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Thread: City Service Pipe Diameter Chart

  1. #1

    Default City Service Pipe Diameter Chart

    I need to spec the pipe from the meter to the cottage/house. The connection coming off the meter is 3/4". I will have to measure the exact distance from the meter to the house, but its around 350'. Cottage is only 410 total sq. ft. Full kitchen and laundry, 3/4 bath. Two outside faucets, laundry, kitchen sink, dishwasher, icemaker, stove/pot filler, lavatory, shower and commode, say 9 fixtures. Self-building; no codes, permits or inspections.

    I would like to find the UPC sizing chart on the internet. Does anybody know where I could find it? When I do a search, I just get book offers. Is buying the book the only way to get this info?

    Please share your opinions on using PEP black pipe for the main feed pipe.

    Thank you.
    Last edited by BGTF; 11-25-2007 at 05:45 PM.

  2. #2
    Plumber jimbo's Avatar
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    This is not a code issue. The principal issue is the 250'. Using a nominl number like about 18 gallon per minute, a 1 1/4" pipe in from the meter will keep your PSI drop and water velocity at nice low numbers.

    ABS is never used as water supply. It is not available in smaller sizes, and is not usually sold in pressure rated types;

  3. #3

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    Thanks Jimbo....

    Did you look on the chart to determine 1-1/4"s would be the appropriate size? Do you know where I can find the chart on the internet?

    Also, you are correct on ABS... I meant black plastic pipe... I think it is PEP... I have read that the connections may become loose... What do you think about using it? PEX is too expensive... Any other coil alternatives?

    Thanks!

  4. #4

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    Quote Originally Posted by BGTF
    Also, you are correct on ABS... I meant black plastic pipe... I think it is PEP... I have read that the connections may become loose... What do you think about using it? PEX is too expensive... Any other coil alternatives?
    I think you mean PE - polyethylene. I use 200 PSI poly water service pipe. I use the brass connectors - required - and double all stainless clamps. I'm thinking it must work pretty well because I've been using it for 31 years and haven't ever seen the same job twice, nor have I had to replace a water service line done by anyone else, unless they were foolish enough to use lightweight stuff, like 80 PSI.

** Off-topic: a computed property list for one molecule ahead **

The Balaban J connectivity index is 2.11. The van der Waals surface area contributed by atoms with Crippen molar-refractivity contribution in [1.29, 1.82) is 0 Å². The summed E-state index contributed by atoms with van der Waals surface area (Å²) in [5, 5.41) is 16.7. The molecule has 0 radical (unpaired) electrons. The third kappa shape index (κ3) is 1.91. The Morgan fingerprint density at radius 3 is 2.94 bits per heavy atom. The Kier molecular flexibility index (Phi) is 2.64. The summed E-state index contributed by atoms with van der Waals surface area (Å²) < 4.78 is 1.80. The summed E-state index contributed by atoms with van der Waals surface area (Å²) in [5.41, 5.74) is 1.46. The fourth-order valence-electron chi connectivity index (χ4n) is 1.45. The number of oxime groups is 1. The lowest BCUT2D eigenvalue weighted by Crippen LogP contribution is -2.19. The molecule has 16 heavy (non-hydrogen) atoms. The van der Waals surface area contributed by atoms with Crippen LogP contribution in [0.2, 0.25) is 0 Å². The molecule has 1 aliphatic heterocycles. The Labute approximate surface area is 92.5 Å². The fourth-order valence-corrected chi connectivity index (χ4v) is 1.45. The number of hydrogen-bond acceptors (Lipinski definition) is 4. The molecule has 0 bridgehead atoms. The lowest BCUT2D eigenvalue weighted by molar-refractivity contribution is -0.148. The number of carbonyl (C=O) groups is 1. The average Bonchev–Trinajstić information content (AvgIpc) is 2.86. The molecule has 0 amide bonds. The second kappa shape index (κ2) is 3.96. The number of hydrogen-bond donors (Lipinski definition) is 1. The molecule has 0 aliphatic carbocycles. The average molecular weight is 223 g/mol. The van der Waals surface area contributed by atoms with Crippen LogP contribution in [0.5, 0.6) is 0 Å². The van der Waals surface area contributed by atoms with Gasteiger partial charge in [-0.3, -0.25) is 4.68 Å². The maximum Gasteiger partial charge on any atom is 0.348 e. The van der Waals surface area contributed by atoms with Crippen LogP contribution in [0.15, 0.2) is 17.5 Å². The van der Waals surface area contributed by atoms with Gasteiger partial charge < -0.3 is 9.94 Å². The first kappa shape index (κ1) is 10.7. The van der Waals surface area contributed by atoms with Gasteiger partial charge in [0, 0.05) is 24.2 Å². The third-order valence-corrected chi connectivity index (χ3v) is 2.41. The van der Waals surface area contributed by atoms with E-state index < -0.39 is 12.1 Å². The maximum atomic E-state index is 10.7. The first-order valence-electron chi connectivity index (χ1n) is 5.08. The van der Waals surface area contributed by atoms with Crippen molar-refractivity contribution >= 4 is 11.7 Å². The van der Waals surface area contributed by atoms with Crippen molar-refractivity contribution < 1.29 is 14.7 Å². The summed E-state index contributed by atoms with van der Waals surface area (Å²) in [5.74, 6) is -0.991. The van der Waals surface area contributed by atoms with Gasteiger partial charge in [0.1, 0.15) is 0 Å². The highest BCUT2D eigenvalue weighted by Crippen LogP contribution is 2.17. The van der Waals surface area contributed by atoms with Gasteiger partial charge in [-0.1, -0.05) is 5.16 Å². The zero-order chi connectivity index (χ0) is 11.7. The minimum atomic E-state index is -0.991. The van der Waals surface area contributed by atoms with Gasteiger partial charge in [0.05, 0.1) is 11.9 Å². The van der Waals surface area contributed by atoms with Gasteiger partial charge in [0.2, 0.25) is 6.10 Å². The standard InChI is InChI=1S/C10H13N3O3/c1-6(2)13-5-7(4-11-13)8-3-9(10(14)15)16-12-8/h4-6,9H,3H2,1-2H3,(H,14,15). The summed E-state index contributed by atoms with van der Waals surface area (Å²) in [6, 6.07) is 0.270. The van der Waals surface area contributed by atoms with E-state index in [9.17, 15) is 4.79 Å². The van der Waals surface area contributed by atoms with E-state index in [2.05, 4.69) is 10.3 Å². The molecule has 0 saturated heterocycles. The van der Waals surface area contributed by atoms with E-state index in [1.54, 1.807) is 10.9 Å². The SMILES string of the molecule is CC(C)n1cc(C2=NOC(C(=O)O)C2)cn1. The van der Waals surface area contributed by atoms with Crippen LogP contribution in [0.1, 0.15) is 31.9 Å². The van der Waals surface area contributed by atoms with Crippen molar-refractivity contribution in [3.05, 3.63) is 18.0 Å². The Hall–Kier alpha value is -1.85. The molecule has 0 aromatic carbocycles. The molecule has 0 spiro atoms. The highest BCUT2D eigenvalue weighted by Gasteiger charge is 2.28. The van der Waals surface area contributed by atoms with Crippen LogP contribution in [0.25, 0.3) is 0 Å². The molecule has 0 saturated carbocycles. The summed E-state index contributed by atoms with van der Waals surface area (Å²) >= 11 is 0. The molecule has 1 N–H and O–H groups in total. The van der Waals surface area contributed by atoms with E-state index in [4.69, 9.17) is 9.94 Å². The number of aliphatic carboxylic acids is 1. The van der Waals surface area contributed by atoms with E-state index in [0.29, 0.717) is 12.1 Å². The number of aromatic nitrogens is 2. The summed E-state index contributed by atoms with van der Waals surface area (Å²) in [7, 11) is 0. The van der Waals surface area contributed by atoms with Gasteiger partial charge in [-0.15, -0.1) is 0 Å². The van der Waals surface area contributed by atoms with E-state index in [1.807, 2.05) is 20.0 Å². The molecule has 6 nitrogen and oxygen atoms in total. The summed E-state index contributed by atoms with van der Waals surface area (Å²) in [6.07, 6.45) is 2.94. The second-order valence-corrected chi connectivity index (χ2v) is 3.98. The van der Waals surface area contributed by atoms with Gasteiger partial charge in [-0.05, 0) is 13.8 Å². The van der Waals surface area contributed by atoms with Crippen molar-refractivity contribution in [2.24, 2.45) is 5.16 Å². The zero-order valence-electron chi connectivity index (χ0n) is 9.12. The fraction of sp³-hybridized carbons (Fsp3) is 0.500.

5. #5

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    With a run that long I would think about adding a small presser tank at the house unless there is a lot of presser and you have a presser regulator at the house and not at the street.

  6. #6
    Sprinkler Guy Wet_Boots's Avatar
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    Quote Originally Posted by Herk View Post
    I think you mean PE - polyethylene. I use 200 PSI poly water service pipe. I use the brass connectors - required - and double all stainless clamps. I'm thinking it must work pretty well because I've been using it for 31 years and haven't ever seen the same job twice, nor have I had to replace a water service line done by anyone else, unless they were foolish enough to use lightweight stuff, like 80 PSI.
    Even better than any clamped poly fitting, are the compression fittings made by the waterworks companies, like Ford or McDonald. An insert goes into the end of the poly, so the compression force has something solid to work against. With the introduction of new poly resins, the material doesn't work with clamps and barbed fittings as well as the old pump installers' favorite of 160 psi medium-density poly. These compression fittings are generally used in conjunction with CTS sizes of poly service line, which are specified by outside diameter, as opposed to the usual ID specs for the cheaper poly used in lawn sprinkler systems.

    I would also lean towards a inch-and-a-quarter supply line, in conjuction with a standard 5/8 meter. This is based on bumping up the size from the usual 3/4 that would often be used for runs of 50 feet or less. And lucky for you, a big roll of 1-1/4 poly is 300 feet long, so you have enough for the run.

  7. #7
    Plumber jimbo's Avatar
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    This calculator is handy for quick reference on pipe flow and loss:

    http://www.irrigationtutorials.com/sprinkler09.htm

  8. #8

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    Thank you... I walked the line today with a rolling tape... It's 325 feet plus some to get into the house... I have edited my original posting to reflect this... Now I have more to figure out...

    Using the suggested calculator, I end up with a 3.9 psi loss... assuming Cl 160 psi (same as black pipe?), 1.25 diameter, 18gpm, 350' length. Is that acceptable? I guess that depends on the starting pressure... The property has a significant slope.... I would guess at least a 40' drop to the house, so I should gain some pressure from that....

    What are your opinions regarding using the butt connectors?

    All of your responses have been very helpful... Please keep them coming!...
    Last edited by BGTF; 11-25-2007 at 06:40 PM.

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